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International Open Science Conference report⤴

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A brief report on the International Open Science Conference held in Berlin in March, presented at the University of Edinburgh Open Knowledge Network event on 28th April 2017.

The Open Science Conference held in Berlin in April was the 4th international conference sponsored by the Leibniz Research Alliance and it grew out of the former Science 2.0 Conference.

The stated aim of the Open Science Conference is to bring together three communities; the research community engaging in open science, the library community and the computer centres who maintain and run the infrastructure.  Participants included researchers, librarians, practitioners, politicians, and other stakeholders.  Many of the delegates I spoke to were librarians and and it was interesting to note that many of them were familiar with the work of the Digital Curation Centre here at the University, and spoke highly of the service they provide.

The conference was co located with the Open Science Policy Platform (OSPP)  which advises the European Commission on how to develop and implement the European Open Science policy an initiative is being led by Germany and the Netherlands.

The conference featured two days of presentations, lightning talks, poster sessions, workshops, panels and a barcamp which provided a forum to discuss putting Open Science into practice.

This year the special thematic focus of the conference was Open Educational Resources which is why I was invited along to speak. ¨ My talk Crossing the Field Boundaries looked at the interface between OER, open data and open science and our experience at the University of Edinburgh of promoting open education through the School of GeoSciences Outreach and Engagement course. Some of you may have seen Colin Graham’s talk on building student capital through student led outreach and engagement at our last Open Knowledge Network event and it was a real honour to be able to present a case study on this innovative course at such a prestigious conference.  There was a lot of interest in the co-creation of learning model developed by the Geosciences Outreach and Engagement Team and also in the Open Content Internship project that subsequently repurposed the student produced materials into Open Educational Resources.  As a result of this presentation and a subsequent conversation at the OER17 conference a team from the University of Louvain are hoping to come to Edinburgh to learn from our experience of implementing and supporting a digital strategy for open knowledge and open education.

The first day of the conference, which unfortunately I wasn’t able to attend, focused primarily on open science and the main themes appeared to be open science policy, the development of a European open science cloud, federated infrastructure, altmetrics and open peer review.  One lengthy panel on open peer review seemed to get particularly heated but I confess I’d rather lost the thread of the argument at that point.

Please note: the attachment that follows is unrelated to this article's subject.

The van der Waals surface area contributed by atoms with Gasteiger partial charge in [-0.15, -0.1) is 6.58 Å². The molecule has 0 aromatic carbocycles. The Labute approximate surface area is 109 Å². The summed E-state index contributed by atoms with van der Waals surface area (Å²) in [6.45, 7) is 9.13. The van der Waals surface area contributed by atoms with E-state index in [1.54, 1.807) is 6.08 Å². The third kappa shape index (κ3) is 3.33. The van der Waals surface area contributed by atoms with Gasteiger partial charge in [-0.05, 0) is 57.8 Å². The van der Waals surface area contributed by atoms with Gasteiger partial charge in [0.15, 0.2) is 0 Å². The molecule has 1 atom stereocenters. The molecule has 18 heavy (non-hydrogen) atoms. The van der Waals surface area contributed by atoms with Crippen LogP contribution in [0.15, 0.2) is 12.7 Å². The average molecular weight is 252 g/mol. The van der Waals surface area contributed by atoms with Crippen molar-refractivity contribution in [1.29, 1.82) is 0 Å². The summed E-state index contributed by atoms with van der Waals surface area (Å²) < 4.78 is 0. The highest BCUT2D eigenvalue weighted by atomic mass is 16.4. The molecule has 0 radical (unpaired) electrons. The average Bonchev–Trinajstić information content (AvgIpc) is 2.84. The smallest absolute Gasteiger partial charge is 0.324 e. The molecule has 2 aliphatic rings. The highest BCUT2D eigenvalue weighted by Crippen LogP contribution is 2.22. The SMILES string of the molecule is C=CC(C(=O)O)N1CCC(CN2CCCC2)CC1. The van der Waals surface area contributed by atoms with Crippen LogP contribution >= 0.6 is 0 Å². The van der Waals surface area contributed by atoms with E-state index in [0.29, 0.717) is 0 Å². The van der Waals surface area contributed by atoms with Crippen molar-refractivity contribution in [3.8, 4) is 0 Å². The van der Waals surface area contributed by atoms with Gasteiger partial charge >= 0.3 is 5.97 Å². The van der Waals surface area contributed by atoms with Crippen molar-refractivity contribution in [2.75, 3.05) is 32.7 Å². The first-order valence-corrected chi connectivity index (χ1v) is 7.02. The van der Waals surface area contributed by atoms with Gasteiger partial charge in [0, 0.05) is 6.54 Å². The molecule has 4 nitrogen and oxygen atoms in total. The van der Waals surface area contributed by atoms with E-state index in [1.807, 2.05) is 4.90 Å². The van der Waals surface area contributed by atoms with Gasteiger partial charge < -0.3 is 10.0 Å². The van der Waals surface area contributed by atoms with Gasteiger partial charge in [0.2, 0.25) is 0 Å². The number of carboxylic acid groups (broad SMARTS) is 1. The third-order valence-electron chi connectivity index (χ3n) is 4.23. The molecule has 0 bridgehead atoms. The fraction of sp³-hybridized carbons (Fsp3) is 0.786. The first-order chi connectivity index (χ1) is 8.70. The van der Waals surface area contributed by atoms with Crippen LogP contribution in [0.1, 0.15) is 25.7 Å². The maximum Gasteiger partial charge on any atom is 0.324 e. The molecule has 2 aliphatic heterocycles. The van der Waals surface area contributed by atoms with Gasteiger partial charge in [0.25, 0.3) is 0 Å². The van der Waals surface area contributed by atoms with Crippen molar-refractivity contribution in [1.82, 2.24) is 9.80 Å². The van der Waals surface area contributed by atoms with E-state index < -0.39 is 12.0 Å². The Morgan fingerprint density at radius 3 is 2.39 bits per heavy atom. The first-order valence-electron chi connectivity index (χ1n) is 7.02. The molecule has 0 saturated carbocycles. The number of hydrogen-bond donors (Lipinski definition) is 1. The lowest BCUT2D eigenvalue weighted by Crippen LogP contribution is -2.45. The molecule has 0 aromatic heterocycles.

It was really on the second day that the agenda switched to open education. There was a panel on the impact of open education on HE and society and a couple of talks on a German OER programme the Federal government is currently funding.   ¨ Dirk van Damme, Head of the Innovation at OECD in France presented the findings of the OECD commissioned report OER a catalyst for innovation in education and Marco Kalz UNESCO chair of Open Education at the OUNL also explored open education as a driver for innovation from a critical perspective. Marco acknowledged that reuse and adaptation are notoriously hard to track and measure, as are direct and indirect effects of OER. Quoting Sian Bayne and Jeremy Knox’s research Marco agreed that “discussions of OER too often tend to optimism and lack of critique” and he argued that the open education field must move from being advocacy driven to become more research driven.

Two specific points struck me about the discussions around open education and OER at the Open Science Conference.  The first was the tendency to conflate OER with education technology more generally, this resulted in some sweeping statements about the power of OER to transform education which rang all sorts of alarm bells.  Although I don’t believe it’s necessarily beneficial to nail down the semantics of open education, it’s also unhelpful to equate OER with education technology. Similarly, it’s unrealistic to claim that OER alone can transform education, OER certainly has a role to play, but such sweeping generalization can result in raising expectations to unrealistic levels.

The second point was the repeated emphasis on the importance of quality standards to encourage OER uptake.  Quality has always been a cornerstone of the European education technology landscape, but to be honest I think this is a bit of a red herring, particularly when it comes to OER.  Primarily because quality is less an inherent property the resource itself and is more a result of the context of use.  So for example a high quality open education resource, can be used in an inappropriate context resulting in a poor quality learning experience.  Admittedly several delegates did argue this very point, but there was still more emphasis on Qualty than I think is necessarily helpful.

On a more positive note one other broad theme that emerged was recognition of the importance of bringing open science into the class room as education doesn’t just create scientists it creates citizens and I think this is one reasons why the Geosciences Outreach and Engagement Course case study went down so well.  It was noticeable that one strand that ran through all the presentations and discussions I saw was an unshakable belief in the responsibility of open science to contribute to the global pool of open knowledge.